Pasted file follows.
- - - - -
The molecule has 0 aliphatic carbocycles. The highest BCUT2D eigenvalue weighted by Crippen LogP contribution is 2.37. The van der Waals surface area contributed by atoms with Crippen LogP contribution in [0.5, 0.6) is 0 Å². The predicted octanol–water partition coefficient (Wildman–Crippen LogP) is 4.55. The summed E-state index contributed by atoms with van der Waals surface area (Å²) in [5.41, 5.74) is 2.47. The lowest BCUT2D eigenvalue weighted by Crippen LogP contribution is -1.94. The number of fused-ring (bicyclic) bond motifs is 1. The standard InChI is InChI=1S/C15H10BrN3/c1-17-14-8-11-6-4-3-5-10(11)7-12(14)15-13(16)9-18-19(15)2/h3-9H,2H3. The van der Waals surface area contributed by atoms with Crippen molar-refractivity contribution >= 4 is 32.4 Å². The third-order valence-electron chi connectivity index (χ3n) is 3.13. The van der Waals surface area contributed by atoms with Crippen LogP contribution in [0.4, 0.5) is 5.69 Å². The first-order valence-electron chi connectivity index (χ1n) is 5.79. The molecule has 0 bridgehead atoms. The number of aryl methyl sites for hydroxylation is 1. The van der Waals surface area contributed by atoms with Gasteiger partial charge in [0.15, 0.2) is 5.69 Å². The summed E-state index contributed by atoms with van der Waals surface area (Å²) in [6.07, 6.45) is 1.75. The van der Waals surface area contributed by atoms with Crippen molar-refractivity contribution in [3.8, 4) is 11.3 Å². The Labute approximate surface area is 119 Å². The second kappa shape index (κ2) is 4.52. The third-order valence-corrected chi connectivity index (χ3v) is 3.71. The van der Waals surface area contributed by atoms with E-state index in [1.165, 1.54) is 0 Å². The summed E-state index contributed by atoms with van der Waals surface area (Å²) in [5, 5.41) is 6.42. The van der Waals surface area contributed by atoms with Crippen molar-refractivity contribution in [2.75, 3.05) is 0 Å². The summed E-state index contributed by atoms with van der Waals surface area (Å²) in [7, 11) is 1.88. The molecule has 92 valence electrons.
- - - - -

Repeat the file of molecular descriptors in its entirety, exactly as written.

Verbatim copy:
The molecule has 0 aliphatic carbocycles. The highest BCUT2D eigenvalue weighted by Crippen LogP contribution is 2.37. The van der Waals surface area contributed by atoms with Crippen LogP contribution in [0.5, 0.6) is 0 Å². The predicted octanol–water partition coefficient (Wildman–Crippen LogP) is 4.55. The summed E-state index contributed by atoms with van der Waals surface area (Å²) in [5.41, 5.74) is 2.47. The lowest BCUT2D eigenvalue weighted by Crippen LogP contribution is -1.94. The number of fused-ring (bicyclic) bond motifs is 1. The standard InChI is InChI=1S/C15H10BrN3/c1-17-14-8-11-6-4-3-5-10(11)7-12(14)15-13(16)9-18-19(15)2/h3-9H,2H3. The van der Waals surface area contributed by atoms with Crippen molar-refractivity contribution >= 4 is 32.4 Å². The third-order valence-electron chi connectivity index (χ3n) is 3.13. The van der Waals surface area contributed by atoms with Crippen LogP contribution in [0.4, 0.5) is 5.69 Å². The first-order valence-electron chi connectivity index (χ1n) is 5.79. The molecule has 0 bridgehead atoms. The number of aryl methyl sites for hydroxylation is 1. The van der Waals surface area contributed by atoms with Gasteiger partial charge in [0.15, 0.2) is 5.69 Å². The summed E-state index contributed by atoms with van der Waals surface area (Å²) in [6.07, 6.45) is 1.75. The van der Waals surface area contributed by atoms with Crippen molar-refractivity contribution in [3.8, 4) is 11.3 Å². The Labute approximate surface area is 119 Å². The second kappa shape index (κ2) is 4.52. The third-order valence-corrected chi connectivity index (χ3v) is 3.71. The van der Waals surface area contributed by atoms with E-state index in [1.165, 1.54) is 0 Å². The summed E-state index contributed by atoms with van der Waals surface area (Å²) in [5, 5.41) is 6.42. The van der Waals surface area contributed by atoms with Crippen molar-refractivity contribution in [2.75, 3.05) is 0 Å². The summed E-state index contributed by atoms with van der Waals surface area (Å²) in [7, 11) is 1.88. The molecule has 92 valence electrons.